frankly the memories for me of being a kid and not being old enough to attend these kinds of events with my father almost makes me wish i had gone through my teenage years as a child of a world leader, but not quite. [laughter] i admire you very much both of you for your extraordinary strength and your grace to what is a remarkable childhood and young adulthood that will give you extraordinary strength and wisdom beyond your years for the rest of your life. one thing you have us received from your extraordinary parents are the tools to be able to handle the challenges and the opportunities in front of you. so thank you very much for joining us tonight. [applause] in thinking about what i wanted to say this evening, i came
7:08 pm
across a quote from president truman, who shared these words with the canadian parliament nearly 70 years ago. he said canada's relationship with the united states did not develop spontaneously, did not come about through the happy circumstance of geography. but was compounded of one part proximity and nine parts of goodwill and common sense. it is that enduring goodwill and common sense that i believe defines our relationship to this day. it's what makes our constructive partnership possible. it's what allows us to respectfully disagree and remain friends and allies from the few occasions we do. for example, i would argue that it's better to be the leader of a country that consistently wins olympic gold medals in hockey. [laughter] [applause] president obama would likely
7:09 pm
disagree and yet, you still invited us over for dinner, because that's what friends do. [laughter] because now that i think of it, we are actually closer than friends. we are more like siblings, really. we have shared parentage and though we took different paths in our later years. type.ame the stay-at-home [laughter] you grew to be a little more rebellious. [laughter] i think the reason that goodwill and common sense comes so easily is because we are canadians and americans alike, guided by the same core values, values like cooperation and respect, cooperation because it keeps us safe and prosperous.
7:10 pm
and respect, because it's the surest path to both safeguarding the world we share and honoring the diverse world with whom we share. when it comes to security, for example, we agree that our countries are stronger and the world is safer when we work together. for more than half a century, we have joined forces to protect our continent, and we have been the closest of allies overseas for even longer, fighting together on the beaches of france, standing shoulder to shoulder with our european partners in nato, and now confronting violent extremism in the middle east. in every instance, we realize that our concerns were better addressed together than alone. together, we have realized the longest, most peaceful and most mutually beneficial relationship of any two countries since the birth of the nation state. it's a relationship that doesn't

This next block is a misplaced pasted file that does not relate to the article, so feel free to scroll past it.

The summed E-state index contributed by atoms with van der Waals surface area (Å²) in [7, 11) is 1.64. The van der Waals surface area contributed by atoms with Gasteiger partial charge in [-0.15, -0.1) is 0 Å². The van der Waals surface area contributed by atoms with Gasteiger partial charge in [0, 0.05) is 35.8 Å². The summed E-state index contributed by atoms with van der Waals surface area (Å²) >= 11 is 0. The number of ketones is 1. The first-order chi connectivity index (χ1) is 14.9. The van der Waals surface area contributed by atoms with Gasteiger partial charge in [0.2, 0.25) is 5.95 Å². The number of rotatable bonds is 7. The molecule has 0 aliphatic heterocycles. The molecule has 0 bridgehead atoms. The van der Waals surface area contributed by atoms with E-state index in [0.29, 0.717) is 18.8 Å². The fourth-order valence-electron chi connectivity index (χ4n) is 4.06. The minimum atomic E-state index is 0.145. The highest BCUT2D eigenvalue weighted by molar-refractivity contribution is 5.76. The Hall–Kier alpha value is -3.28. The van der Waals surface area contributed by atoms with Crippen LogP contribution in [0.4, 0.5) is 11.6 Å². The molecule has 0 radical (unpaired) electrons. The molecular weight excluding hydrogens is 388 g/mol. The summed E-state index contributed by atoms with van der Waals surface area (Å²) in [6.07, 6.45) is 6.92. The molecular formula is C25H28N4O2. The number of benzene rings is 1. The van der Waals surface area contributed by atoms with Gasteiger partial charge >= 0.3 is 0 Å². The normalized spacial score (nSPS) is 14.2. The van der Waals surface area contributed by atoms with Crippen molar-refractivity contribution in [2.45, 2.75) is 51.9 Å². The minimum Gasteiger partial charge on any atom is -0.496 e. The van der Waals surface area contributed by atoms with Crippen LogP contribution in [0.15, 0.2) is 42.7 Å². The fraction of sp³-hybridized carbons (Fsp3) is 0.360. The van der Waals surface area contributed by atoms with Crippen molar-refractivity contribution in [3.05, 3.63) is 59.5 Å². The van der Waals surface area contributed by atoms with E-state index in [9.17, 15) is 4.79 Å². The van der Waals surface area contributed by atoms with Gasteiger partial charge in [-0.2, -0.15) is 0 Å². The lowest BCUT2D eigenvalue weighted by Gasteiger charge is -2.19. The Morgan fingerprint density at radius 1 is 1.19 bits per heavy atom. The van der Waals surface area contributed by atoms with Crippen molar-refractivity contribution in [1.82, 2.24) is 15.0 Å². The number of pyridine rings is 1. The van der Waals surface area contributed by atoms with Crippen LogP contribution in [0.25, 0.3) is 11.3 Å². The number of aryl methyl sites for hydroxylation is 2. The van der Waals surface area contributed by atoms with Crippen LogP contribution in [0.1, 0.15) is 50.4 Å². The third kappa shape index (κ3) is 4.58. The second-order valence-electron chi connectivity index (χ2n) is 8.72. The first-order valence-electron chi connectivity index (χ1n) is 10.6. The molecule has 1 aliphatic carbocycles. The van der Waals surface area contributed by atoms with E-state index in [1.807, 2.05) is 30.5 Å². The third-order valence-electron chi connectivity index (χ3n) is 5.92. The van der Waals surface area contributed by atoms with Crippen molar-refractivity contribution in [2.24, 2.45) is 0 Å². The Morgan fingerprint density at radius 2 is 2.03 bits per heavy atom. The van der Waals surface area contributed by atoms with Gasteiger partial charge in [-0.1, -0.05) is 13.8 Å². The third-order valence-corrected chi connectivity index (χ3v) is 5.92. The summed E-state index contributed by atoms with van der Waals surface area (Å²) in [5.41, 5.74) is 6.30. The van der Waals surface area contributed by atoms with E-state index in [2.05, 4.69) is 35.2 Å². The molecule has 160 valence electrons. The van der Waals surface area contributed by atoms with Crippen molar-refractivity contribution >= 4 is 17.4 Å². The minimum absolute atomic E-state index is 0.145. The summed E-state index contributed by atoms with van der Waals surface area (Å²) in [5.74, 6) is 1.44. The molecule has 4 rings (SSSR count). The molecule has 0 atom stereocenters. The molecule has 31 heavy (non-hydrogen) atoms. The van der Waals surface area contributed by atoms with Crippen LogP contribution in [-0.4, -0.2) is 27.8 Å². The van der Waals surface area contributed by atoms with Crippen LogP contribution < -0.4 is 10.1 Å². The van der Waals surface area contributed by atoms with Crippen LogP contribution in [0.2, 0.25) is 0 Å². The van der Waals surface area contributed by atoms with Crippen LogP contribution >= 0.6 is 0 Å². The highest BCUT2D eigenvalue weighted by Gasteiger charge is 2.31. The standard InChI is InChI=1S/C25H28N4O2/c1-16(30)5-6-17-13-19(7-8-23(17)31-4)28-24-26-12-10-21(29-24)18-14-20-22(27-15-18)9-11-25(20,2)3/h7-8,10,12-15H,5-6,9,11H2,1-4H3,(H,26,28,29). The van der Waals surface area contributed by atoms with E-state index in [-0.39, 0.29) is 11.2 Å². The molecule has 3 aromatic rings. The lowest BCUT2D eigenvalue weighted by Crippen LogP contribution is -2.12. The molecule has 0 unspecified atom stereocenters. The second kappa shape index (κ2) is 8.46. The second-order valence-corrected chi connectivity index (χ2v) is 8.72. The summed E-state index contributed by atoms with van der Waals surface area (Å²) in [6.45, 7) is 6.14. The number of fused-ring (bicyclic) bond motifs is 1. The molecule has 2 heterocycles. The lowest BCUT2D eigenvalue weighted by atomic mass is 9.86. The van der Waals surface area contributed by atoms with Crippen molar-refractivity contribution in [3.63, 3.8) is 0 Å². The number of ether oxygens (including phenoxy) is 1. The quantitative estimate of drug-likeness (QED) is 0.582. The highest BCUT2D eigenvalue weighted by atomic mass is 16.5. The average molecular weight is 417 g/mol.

7:11 pm
just serve its own interests. it serves the entire world. canadians and americans also value economic interdependence, because we know that it brings greater prosperity for all of us. over $2.4 billion worth of goods and services cross the border every day, evidence of one of the largest and most mutually beneficial trading relationships in the world. and one of our most popular exports to the united states, and i need you to stop teasing him, is another justin. [laughter] no. that kid has had a great year. and of course, leave it to a canadian to reach international fame with a song. a song called "sorry." [laughter] together, canada and the u.s. negotiated trade agreements that have expanded opportunities for our businesses, created millions
7:12 pm
of good, well-paying jobs for our workers, and made products more affordable for more canadian and american families. we must never take that partnership for granted. i can promise you that my government never will. but nor should we forget our responsibilities extend beyond our own borders, but across generations. which means getting rid of that outdated notion that a healthy environment and strong economy stand in opposition to one that when weeans come to issues like climate change, we need to acknowledge that we are all in this together. our children and grandchildren will judge us not by the words we said, but by the actions we took or failed to take. if we truly wish to leave them a better world than the one we inherited from our own parents , and i know, mr. president, you and the first lady want this as strongly as sophie and i do, we cannot deny the science and